Love must be sincere. Hate what is evil; cling to what is good. Be devoted to one another in brotherly love. Honor one another above yourselves. Never be lacking in zeal, but keep your spiritual fervor, serving the Lord. Be joyful in hope, patient in affliction, faithful in prayer. Share with God's people who are in need. Practice hospitality. (Romans 12:9-13)
February marks the fifth month in the past ten that I've worked in New York. Most of my life I vowed that I would never work in New York; the fast pace, the traffic, and the multitudes of people were simply too much for me to bear. But amazingly, I'm growing to like it. On one side of the building, there's the Statue of Liberty. On another, there's the Empire State Building and the Twin Towers. The view is simply breathtaking.
When I first started my consulting trips last May, I was in awe of all the droves of people that filled the NYC subways. I remember taking a step back and laughing as I watched thousands of people run up the escalators and scoot their way across the hallways. I vowed I would never get caught up in the "I will do anything to catch my train" philosophy. But I was wrong. As the weeks and months went by, there I was running through the halls (with my heavy laptop bag in hand) weaving my way through the enemies blocking my path. Didn't they know I had a 6:27 pm train to catch??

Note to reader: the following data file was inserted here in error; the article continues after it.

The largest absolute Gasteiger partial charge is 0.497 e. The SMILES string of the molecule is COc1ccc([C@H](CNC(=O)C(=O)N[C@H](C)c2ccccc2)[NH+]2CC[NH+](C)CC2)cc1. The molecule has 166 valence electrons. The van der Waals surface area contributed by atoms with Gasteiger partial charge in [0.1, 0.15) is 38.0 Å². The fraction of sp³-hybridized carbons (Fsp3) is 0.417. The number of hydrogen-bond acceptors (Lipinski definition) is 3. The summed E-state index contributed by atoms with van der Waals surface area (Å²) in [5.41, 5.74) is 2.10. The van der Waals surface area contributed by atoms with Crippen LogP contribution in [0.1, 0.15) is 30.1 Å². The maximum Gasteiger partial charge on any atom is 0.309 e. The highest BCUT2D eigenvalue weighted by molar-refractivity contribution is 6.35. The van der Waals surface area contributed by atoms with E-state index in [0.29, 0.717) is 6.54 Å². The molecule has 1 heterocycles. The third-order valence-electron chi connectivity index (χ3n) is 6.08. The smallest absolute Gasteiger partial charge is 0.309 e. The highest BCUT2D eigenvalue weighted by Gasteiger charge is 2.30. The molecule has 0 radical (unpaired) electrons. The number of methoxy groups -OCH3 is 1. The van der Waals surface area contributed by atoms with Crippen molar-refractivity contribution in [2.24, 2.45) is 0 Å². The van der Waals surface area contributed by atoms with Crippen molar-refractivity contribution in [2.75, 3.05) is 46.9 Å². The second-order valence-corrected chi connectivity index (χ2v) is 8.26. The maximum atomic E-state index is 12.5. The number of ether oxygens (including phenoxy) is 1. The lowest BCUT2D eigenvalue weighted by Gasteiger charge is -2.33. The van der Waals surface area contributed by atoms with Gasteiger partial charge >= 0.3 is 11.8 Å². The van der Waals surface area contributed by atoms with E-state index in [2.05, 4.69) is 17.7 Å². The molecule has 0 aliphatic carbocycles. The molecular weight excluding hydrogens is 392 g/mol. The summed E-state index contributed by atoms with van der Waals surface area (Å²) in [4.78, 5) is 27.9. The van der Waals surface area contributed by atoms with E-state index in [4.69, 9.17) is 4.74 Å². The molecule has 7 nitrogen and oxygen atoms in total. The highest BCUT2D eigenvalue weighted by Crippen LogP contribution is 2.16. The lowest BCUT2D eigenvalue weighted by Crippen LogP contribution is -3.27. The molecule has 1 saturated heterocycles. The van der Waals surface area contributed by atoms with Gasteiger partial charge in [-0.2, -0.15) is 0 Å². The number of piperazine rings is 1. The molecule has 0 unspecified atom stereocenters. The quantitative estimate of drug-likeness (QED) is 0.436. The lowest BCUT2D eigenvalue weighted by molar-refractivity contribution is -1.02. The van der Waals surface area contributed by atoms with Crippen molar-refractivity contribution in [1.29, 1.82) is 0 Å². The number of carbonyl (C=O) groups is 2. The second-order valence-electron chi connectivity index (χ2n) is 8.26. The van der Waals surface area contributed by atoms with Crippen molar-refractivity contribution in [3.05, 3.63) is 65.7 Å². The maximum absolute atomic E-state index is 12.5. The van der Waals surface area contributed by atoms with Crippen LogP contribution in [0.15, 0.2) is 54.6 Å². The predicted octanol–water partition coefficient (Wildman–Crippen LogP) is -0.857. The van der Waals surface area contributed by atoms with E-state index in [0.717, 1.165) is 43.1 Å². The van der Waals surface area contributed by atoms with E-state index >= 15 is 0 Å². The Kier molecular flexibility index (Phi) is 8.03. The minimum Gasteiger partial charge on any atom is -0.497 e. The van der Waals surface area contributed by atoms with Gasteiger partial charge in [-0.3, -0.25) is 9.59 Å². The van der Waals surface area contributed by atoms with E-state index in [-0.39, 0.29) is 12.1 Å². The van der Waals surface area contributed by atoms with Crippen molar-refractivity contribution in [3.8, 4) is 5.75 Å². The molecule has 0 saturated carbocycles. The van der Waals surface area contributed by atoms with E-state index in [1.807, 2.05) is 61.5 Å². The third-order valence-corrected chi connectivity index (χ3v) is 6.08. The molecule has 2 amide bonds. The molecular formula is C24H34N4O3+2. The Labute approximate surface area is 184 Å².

But this past week I promised myself to take that same step back I took last May; not to laugh at all the thousands of people cluttering the halls, but to see if there was someone in need. I started the day with a "Good Morning" to the man who sits in a wheelchair outside the New Brunswick train station every morning. I thought regretfully about all those mornings I whistled by him without even thinking twice about it.
I rode the train to Newark, and stood in line for the PATH to pay my $1. I saw a man struggling with the machine and the crumpled dollar bill he was never going to succeed with. I thought about all the past failed attempts I had witnessed and all the frustration that had arisen inside me each time - I decided this time to insert a non-crumpled dollar bill on his behalf instead.
I rode the PATH to the World Trade Center, and started the long walk to the account. I saw a lady with two arm braces struggling to walk through the crowded halls. The next day, there she was again. I began to wonder if she had been there all these months. Was I too busy to notice? Was I so eager to get to the account or to get home that I simply didn't care?
I've got 3 more weeks left in NYC. My hope is that a man in a wheelchair will get 15 "Good Mornings", a person in desperate need will get a crisp $1 bill, and a lady in 2 arm braces will get 15 prayers.